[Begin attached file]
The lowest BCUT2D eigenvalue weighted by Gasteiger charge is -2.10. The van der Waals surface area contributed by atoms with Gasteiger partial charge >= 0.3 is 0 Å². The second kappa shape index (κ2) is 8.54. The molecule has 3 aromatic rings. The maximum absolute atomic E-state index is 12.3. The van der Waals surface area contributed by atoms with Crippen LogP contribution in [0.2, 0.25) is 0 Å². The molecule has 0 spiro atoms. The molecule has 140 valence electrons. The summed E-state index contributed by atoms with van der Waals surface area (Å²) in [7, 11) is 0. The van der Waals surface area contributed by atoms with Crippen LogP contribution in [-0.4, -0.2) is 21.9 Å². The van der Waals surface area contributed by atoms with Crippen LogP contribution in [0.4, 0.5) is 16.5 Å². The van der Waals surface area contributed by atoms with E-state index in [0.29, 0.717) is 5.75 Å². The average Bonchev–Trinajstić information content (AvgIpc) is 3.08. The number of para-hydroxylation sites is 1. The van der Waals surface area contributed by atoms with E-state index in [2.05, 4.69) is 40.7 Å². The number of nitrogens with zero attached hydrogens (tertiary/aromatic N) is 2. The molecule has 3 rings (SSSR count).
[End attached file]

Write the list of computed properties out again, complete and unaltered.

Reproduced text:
The lowest BCUT2D eigenvalue weighted by Gasteiger charge is -2.10. The van der Waals surface area contributed by atoms with Gasteiger partial charge >= 0.3 is 0 Å². The second kappa shape index (κ2) is 8.54. The molecule has 3 aromatic rings. The maximum absolute atomic E-state index is 12.3. The van der Waals surface area contributed by atoms with Crippen LogP contribution in [0.2, 0.25) is 0 Å². The molecule has 0 spiro atoms. The molecule has 140 valence electrons. The summed E-state index contributed by atoms with van der Waals surface area (Å²) in [7, 11) is 0. The van der Waals surface area contributed by atoms with Crippen LogP contribution in [-0.4, -0.2) is 21.9 Å². The van der Waals surface area contributed by atoms with Crippen LogP contribution in [0.4, 0.5) is 16.5 Å². The van der Waals surface area contributed by atoms with E-state index in [0.29, 0.717) is 5.75 Å². The average Bonchev–Trinajstić information content (AvgIpc) is 3.08. The number of para-hydroxylation sites is 1. The van der Waals surface area contributed by atoms with E-state index in [2.05, 4.69) is 40.7 Å². The number of nitrogens with zero attached hydrogens (tertiary/aromatic N) is 2. The molecule has 3 rings (SSSR count).